*WARNING: UNMARKED SPOILERS*
Sadly, this is not the case with Rebecca. The female lead, who is also the narrator, is left without a name throughout. Upon reading the afterward, I’m wondering if that’s because it would have been all too obvious if the author had named her Daphne. She is the very definition of a Mary Sue, taking almost entirely after the person who created her. But, for the sake of this review, let’s call the MC Not Cory. I think it has a catchy ring to it. It’s also fitting, as she is the complete and total opposite of me in almost every way imaginable.
When the book opens, Not Cory is reflecting on her life, and the remaining pages focus on the events she’s reliving. It all begins in Monte Carlo, with her as the companion to a tactless and garish woman of means. A chance encounter has her bumping into a wealthy Englishman named Maxim de Winter, a man twenty years her senior and recently widowed.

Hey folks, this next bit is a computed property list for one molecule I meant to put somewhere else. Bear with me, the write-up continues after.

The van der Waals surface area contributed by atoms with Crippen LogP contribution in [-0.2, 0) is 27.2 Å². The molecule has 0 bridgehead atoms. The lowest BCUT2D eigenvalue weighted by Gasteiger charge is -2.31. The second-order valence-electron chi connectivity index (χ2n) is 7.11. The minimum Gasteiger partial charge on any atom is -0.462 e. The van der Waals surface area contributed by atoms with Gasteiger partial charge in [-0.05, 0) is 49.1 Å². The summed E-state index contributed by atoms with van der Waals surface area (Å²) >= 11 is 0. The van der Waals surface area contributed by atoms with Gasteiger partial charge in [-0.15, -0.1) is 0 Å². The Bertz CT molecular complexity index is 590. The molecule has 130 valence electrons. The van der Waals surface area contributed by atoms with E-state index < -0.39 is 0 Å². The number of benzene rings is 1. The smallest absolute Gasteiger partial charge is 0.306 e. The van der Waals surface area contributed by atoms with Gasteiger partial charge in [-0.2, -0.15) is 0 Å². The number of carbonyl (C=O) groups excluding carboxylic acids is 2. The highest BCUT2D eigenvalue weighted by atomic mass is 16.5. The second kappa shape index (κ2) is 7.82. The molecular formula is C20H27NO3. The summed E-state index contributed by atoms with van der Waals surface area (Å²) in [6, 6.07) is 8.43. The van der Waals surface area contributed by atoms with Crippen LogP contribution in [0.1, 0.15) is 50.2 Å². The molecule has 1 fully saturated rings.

What follows is a whirlwind courtship set against the backdrop of the south of France. Sounds lovely, doesn’t it? Er, not so much. This part of the book served as nothing more than a reminder of how foolish first love can make us. My hat is off to Du Maurier for her flawless portrayal of this time in our lives, when your future is spread out in front of you and all your fantasies still seem tangible.
What made it that much more difficult to read was the MC. Not Cory is a dreamer; she lives largely inside of her head, and the smallest thing, from her companion choosing to host a cocktail party, to the rising of the sun, can send her mind spinning as she plays out the infinite consequences of these things.
This tendency becomes obsessive when Maxim enters the picture. Where she is both immature and naïve, he is complicated and divided. Her happiness becomes dependent on his smiles, her misery decided by a harsh word. Thanks to their age difference, he’s forgotten what this is like, how raw and all-consuming first love can be, and he’s careless with her feelings because of it. He takes complete advantage of her throughout, and I hated him almost from the point of his introduction.